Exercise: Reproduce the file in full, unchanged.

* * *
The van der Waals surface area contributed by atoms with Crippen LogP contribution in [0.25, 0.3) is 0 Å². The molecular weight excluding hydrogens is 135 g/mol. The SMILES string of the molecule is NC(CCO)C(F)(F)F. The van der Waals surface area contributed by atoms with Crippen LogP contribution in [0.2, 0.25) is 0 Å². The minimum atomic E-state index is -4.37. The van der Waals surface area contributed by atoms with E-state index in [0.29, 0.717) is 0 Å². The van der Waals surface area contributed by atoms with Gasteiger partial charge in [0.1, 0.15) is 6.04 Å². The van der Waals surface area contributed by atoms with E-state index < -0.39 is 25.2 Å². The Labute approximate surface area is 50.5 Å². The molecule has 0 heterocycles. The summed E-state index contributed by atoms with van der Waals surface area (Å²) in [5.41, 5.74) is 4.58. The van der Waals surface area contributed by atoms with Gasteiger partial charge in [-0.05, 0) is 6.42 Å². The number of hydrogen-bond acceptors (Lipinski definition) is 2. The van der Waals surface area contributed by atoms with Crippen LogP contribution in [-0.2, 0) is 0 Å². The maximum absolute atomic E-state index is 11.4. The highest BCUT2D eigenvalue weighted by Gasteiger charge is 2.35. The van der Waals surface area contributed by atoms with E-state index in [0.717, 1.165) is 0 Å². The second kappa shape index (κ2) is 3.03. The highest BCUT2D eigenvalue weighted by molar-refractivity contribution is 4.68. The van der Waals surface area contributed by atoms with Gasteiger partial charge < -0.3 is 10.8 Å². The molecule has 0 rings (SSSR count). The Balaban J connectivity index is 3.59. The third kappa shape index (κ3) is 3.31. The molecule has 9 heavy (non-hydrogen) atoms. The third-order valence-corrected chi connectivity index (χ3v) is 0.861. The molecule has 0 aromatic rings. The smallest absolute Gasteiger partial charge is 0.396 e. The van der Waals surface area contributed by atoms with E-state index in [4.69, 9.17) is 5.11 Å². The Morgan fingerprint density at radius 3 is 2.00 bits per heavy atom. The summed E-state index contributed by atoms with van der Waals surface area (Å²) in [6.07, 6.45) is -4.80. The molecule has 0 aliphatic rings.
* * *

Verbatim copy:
The van der Waals surface area contributed by atoms with Crippen LogP contribution in [0.25, 0.3) is 0 Å². The molecular weight excluding hydrogens is 135 g/mol. The SMILES string of the molecule is NC(CCO)C(F)(F)F. The van der Waals surface area contributed by atoms with Crippen LogP contribution in [0.2, 0.25) is 0 Å². The minimum atomic E-state index is -4.37. The van der Waals surface area contributed by atoms with E-state index in [0.29, 0.717) is 0 Å². The van der Waals surface area contributed by atoms with Gasteiger partial charge in [0.1, 0.15) is 6.04 Å². The van der Waals surface area contributed by atoms with E-state index < -0.39 is 25.2 Å². The Labute approximate surface area is 50.5 Å². The molecule has 0 heterocycles. The summed E-state index contributed by atoms with van der Waals surface area (Å²) in [5.41, 5.74) is 4.58. The van der Waals surface area contributed by atoms with Gasteiger partial charge in [-0.05, 0) is 6.42 Å². The number of hydrogen-bond acceptors (Lipinski definition) is 2. The van der Waals surface area contributed by atoms with Crippen LogP contribution in [-0.2, 0) is 0 Å². The maximum absolute atomic E-state index is 11.4. The highest BCUT2D eigenvalue weighted by Gasteiger charge is 2.35. The van der Waals surface area contributed by atoms with E-state index in [0.717, 1.165) is 0 Å². The second kappa shape index (κ2) is 3.03. The highest BCUT2D eigenvalue weighted by molar-refractivity contribution is 4.68. The van der Waals surface area contributed by atoms with Gasteiger partial charge < -0.3 is 10.8 Å². The molecule has 0 rings (SSSR count). The Balaban J connectivity index is 3.59. The third kappa shape index (κ3) is 3.31. The molecule has 9 heavy (non-hydrogen) atoms. The third-order valence-corrected chi connectivity index (χ3v) is 0.861. The molecule has 0 aromatic rings. The smallest absolute Gasteiger partial charge is 0.396 e. The van der Waals surface area contributed by atoms with E-state index in [4.69, 9.17) is 5.11 Å². The Morgan fingerprint density at radius 3 is 2.00 bits per heavy atom. The summed E-state index contributed by atoms with van der Waals surface area (Å²) in [6.07, 6.45) is -4.80. The molecule has 0 aliphatic rings.